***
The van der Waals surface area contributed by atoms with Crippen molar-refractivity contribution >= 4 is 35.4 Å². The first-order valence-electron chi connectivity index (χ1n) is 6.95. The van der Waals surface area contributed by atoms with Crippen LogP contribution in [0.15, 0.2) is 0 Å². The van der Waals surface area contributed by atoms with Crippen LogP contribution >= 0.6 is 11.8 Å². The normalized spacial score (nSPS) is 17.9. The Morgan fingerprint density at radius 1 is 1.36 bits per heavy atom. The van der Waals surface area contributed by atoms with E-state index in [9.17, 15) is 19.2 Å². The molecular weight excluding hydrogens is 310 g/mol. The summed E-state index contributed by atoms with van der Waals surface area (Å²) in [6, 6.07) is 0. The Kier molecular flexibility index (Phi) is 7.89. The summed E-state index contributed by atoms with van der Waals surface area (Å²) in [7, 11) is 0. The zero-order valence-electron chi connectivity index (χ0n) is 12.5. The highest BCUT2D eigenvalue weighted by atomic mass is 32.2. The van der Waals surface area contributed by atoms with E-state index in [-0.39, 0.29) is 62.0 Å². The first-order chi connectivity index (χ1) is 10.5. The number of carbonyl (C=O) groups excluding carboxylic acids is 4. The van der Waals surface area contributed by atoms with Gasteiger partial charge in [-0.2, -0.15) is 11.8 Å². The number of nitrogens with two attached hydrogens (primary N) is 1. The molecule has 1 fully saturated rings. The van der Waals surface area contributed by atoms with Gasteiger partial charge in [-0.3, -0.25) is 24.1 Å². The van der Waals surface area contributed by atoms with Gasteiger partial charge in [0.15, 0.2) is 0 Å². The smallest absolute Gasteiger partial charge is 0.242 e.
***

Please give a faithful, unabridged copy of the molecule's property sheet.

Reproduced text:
The van der Waals surface area contributed by atoms with Crippen molar-refractivity contribution >= 4 is 35.4 Å². The first-order valence-electron chi connectivity index (χ1n) is 6.95. The van der Waals surface area contributed by atoms with Crippen LogP contribution in [0.15, 0.2) is 0 Å². The van der Waals surface area contributed by atoms with Crippen LogP contribution >= 0.6 is 11.8 Å². The normalized spacial score (nSPS) is 17.9. The Morgan fingerprint density at radius 1 is 1.36 bits per heavy atom. The van der Waals surface area contributed by atoms with E-state index in [9.17, 15) is 19.2 Å². The molecular weight excluding hydrogens is 310 g/mol. The summed E-state index contributed by atoms with van der Waals surface area (Å²) in [6, 6.07) is 0. The Kier molecular flexibility index (Phi) is 7.89. The summed E-state index contributed by atoms with van der Waals surface area (Å²) in [7, 11) is 0. The zero-order valence-electron chi connectivity index (χ0n) is 12.5. The highest BCUT2D eigenvalue weighted by atomic mass is 32.2. The van der Waals surface area contributed by atoms with E-state index in [-0.39, 0.29) is 62.0 Å². The first-order chi connectivity index (χ1) is 10.5. The number of carbonyl (C=O) groups excluding carboxylic acids is 4. The van der Waals surface area contributed by atoms with Gasteiger partial charge in [-0.2, -0.15) is 11.8 Å². The number of nitrogens with two attached hydrogens (primary N) is 1. The molecule has 1 fully saturated rings. The van der Waals surface area contributed by atoms with Gasteiger partial charge in [-0.3, -0.25) is 24.1 Å². The van der Waals surface area contributed by atoms with Gasteiger partial charge in [0.15, 0.2) is 0 Å². The smallest absolute Gasteiger partial charge is 0.242 e.